# Proof showing f(x) = ce^x has a constant

1. Sep 20, 2009

### Calcgeek123

1. The problem statement, all variables and given/known data

Show that if f is infinitely differential and f'(x)=f(x), then theres a constant "c" with f(x)=ce^x.

2. Relevant equations

3. The attempt at a solution

I think i'm supposed to begin with an arbitrary function and show that it looks like f(x) = ce^x... but that's as far as I've gotten.

2. Sep 20, 2009

### Office_Shredder

Staff Emeritus
start with c=f(0). Then f(x) = cex is certainly A solution. Suppose g(x) is another solution. What can you conclude about g(x)-cex?

3. Sep 20, 2009

### Calcgeek123

Well.. since f(x)=ce^x is a solution and g(x) is also a soltion, then g(x)-ce^x is the same as g(x)-f(x). Is that right so far?

4. Sep 20, 2009

### Office_Shredder

Staff Emeritus
What can you determine about g(x)-f(x) though?

5. Sep 20, 2009

### HallsofIvy

Staff Emeritus
For example, what is (g(x)- f(x))' ?

6. Sep 20, 2009

### Calcgeek123

(g(x)- f(x))' is the change in slope of graphs g(x) and f(x). Am i getting closer?

7. Sep 20, 2009

Use a rule for simplifying $$(g(x) - f(x))'$$ and then apply what you know about the two functions $$f$$ and $$g$$.

Last edited: Sep 20, 2009
8. Sep 20, 2009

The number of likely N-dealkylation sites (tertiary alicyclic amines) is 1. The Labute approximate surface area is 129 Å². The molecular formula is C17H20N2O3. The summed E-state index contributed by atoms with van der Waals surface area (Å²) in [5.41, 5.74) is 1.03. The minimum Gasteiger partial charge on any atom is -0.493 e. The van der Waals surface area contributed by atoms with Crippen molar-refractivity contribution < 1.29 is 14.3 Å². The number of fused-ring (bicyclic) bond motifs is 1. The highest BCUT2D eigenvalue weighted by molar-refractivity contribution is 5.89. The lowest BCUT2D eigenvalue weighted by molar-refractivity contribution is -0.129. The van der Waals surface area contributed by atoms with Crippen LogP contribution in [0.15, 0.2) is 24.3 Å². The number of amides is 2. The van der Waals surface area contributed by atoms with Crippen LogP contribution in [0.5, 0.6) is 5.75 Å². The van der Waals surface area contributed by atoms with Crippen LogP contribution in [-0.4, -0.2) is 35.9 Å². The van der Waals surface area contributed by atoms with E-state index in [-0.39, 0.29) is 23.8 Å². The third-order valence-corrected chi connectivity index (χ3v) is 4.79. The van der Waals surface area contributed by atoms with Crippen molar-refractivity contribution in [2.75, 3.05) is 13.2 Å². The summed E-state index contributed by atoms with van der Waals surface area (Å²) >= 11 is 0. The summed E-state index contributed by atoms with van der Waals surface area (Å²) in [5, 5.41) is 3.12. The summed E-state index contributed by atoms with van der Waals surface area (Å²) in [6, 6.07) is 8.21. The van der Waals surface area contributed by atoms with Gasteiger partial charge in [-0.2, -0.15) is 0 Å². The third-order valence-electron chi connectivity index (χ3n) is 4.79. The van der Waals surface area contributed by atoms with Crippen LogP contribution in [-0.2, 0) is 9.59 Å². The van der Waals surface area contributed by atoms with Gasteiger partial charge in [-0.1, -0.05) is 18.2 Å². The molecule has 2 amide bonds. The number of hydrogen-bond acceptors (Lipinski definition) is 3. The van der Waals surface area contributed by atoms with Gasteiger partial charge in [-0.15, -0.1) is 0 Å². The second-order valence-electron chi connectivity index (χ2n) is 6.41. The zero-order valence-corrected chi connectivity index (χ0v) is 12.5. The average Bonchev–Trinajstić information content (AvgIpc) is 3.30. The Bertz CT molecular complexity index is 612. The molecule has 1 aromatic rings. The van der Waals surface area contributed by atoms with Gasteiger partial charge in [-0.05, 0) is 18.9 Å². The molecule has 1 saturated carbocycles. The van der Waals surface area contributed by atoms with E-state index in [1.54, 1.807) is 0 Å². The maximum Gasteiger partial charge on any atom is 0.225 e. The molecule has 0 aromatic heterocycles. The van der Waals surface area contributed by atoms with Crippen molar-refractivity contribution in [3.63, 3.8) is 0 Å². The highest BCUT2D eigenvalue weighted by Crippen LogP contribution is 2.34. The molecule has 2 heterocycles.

### Calcgeek123

Using the difference rule, if g and f are differentiable functions, then the derivative of the difference of g(x) and f(x) is equal to the derivative of g(x) minus the derivative of f(x).
As for applying what I know about the two functions... they are the same, so the derivative would be zero. Better so far?

9. Sep 20, 2009

### Office_Shredder

Staff Emeritus
Why are they the same? I thought that's what we were trying to prove.

You DO know that
f'(x)=f(x)
g'(x)=g(x)

So (g(x) - f(x))' = g'(x) - f'(x) = ?

Also, what is g(0)-f(0)?

10. Sep 20, 2009

### Calcgeek123

How do i know that a function is equal to its derivative? (referring to f'(x) = f(x), and same with g(x))
Sorry..

11. Sep 20, 2009

### Calcgeek123

Oh, like e^(x) is the derivative of e^(x)?

12. Sep 20, 2009

### Gregg

$$f'(x) = f(x)$$

$$\frac{f'(x)}{f(x)} = 1$$

$$\int \frac{f'(x)}{f(x)}dx = \int dx$$

$$ln|f(x)| = x + C$$

$$f(x) = e^{x+C}$$

$$f(x) = Ae^x$$

where A is just a constant. $$A = \pm e^C$$